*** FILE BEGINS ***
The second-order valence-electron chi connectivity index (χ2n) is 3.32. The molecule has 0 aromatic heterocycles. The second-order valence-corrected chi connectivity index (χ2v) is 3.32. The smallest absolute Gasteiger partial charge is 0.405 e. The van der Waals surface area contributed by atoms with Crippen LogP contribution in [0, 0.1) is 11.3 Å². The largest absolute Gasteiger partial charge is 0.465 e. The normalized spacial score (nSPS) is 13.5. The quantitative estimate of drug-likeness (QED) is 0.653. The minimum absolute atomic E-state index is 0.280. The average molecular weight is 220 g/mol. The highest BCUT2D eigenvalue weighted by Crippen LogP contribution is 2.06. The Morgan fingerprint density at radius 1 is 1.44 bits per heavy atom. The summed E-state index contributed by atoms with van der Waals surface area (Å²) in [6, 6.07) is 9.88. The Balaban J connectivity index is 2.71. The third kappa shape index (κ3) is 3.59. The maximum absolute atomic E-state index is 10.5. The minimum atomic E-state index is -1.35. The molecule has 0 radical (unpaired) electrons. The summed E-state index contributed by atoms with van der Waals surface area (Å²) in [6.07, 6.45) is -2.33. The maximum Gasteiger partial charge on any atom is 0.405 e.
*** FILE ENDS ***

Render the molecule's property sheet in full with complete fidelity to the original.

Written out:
The second-order valence-electron chi connectivity index (χ2n) is 3.32. The molecule has 0 aromatic heterocycles. The second-order valence-corrected chi connectivity index (χ2v) is 3.32. The smallest absolute Gasteiger partial charge is 0.405 e. The van der Waals surface area contributed by atoms with Crippen LogP contribution in [0, 0.1) is 11.3 Å². The largest absolute Gasteiger partial charge is 0.465 e. The normalized spacial score (nSPS) is 13.5. The quantitative estimate of drug-likeness (QED) is 0.653. The minimum absolute atomic E-state index is 0.280. The average molecular weight is 220 g/mol. The highest BCUT2D eigenvalue weighted by Crippen LogP contribution is 2.06. The Morgan fingerprint density at radius 1 is 1.44 bits per heavy atom. The summed E-state index contributed by atoms with van der Waals surface area (Å²) in [6, 6.07) is 9.88. The Balaban J connectivity index is 2.71. The third kappa shape index (κ3) is 3.59. The maximum absolute atomic E-state index is 10.5. The minimum atomic E-state index is -1.35. The molecule has 0 radical (unpaired) electrons. The summed E-state index contributed by atoms with van der Waals surface area (Å²) in [6.07, 6.45) is -2.33. The maximum Gasteiger partial charge on any atom is 0.405 e.